Grants Pass, Oregon

Grants Pass, Oregon
City of Grants Pass, Oregon
Grants Pass, Its the Climate.jpg
Motto: Live Rogue; It's the Climate!
Location in Oregon
Location in Oregon
Grants Pass, Oregon is located in the US
Grants Pass, Oregon
Grants Pass, Oregon
Location in USA
Coordinates: 42°26′20″N 123°19′42″W / 42.43889°N 123.32833°W / 42°26′20″N 123°19′42″W / 42.43889; -123.32833
Country United States
State Oregon
County Josephine
Incorporated 1887
 •  Mayor Darin Fowler
Area [1]
 • Total 11.03 sq mi (28.57 km2)
 • Land 10.87 sq mi (28.15 km2)
 • Water 0.16 sq mi (0.41 km2)
Elevation 960 ft (290 m)
Population ( 2010) [2]
 • Total 34,533
 • Estimate (2013) [3] 35,076
 • Density 3,176.9/sq mi (1,226.6/km2)
Time zone Pacific ( UTC-8)
 • Summer ( DST) Pacific ( UTC-7)
ZIP codes 97526, 97527, 97528, 97543
Area code(s) 541 and 458
FIPS code 41-30550 [4]
GNIS feature ID 1142947 [5]
Website City of Grants Pass

Grants Pass is a city in, and the county seat of, Josephine County, Oregon, United States. [6] The city is located on Interstate 5, northwest of Medford. Attractions include the Rogue River, famous for its rafting, and the nearby Oregon Caves National Monument located 30 miles (48 km) south of the city. Grants Pass is 256 miles (412 km) south of Portland, the largest city in Oregon. The population was 34,533 at the 2010 census. [7]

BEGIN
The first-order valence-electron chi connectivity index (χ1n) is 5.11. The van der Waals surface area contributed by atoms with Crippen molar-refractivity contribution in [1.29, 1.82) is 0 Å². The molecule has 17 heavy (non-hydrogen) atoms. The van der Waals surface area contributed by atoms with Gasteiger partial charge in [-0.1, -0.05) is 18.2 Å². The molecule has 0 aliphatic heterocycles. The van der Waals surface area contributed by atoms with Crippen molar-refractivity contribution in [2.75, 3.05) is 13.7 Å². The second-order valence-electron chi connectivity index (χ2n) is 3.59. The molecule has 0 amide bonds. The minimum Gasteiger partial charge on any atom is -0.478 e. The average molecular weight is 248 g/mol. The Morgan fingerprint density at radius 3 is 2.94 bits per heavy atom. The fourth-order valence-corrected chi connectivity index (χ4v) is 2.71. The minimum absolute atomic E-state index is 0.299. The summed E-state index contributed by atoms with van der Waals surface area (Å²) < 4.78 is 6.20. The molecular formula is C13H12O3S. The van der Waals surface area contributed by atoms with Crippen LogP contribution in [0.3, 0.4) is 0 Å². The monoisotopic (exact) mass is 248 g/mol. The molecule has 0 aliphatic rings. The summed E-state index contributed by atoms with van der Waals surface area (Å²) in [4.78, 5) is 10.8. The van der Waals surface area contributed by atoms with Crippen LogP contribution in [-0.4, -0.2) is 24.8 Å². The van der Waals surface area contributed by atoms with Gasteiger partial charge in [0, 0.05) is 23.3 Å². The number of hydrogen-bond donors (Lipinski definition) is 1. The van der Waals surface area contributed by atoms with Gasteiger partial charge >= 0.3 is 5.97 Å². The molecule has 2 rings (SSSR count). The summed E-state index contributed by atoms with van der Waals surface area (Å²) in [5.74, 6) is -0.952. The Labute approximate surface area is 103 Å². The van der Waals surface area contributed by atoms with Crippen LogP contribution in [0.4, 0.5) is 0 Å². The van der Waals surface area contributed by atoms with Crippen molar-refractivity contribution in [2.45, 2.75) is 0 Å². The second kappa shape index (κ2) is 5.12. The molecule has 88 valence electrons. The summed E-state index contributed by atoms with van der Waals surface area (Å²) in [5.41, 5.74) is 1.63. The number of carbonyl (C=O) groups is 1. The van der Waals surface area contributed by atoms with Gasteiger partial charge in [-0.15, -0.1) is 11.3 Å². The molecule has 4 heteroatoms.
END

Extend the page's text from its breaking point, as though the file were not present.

Early Hudson's Bay Company hunters and trappers, following the Siskiyou Trail, passed through the site beginning in the 1820s. In the late 1840s, settlers (mostly American) following the Applegate Trail began traveling through the area on their way to the Willamette Valley. The city states [8] that the name was selected to honor General Ulysses S. Grant's success at Vicksburg. Grants Pass post office was established on March 22, 1865. [9] The city of Grants Pass was incorporated in 1887. [10]

The Oregon-Utah Sugar Company (financed by Charles W. Nibley) was created, leading to a sugar beet factory being built in Grants Pass in 1916. [11] Before the factory opened, Oregon-Utah Sugar was merged into the Utah-Idaho Sugar Company. [11] Due to labor shortages and low acreage planted in sugar beets, the processing machinery was moved to Toppenish, Washington in 1918 or 1919. [11]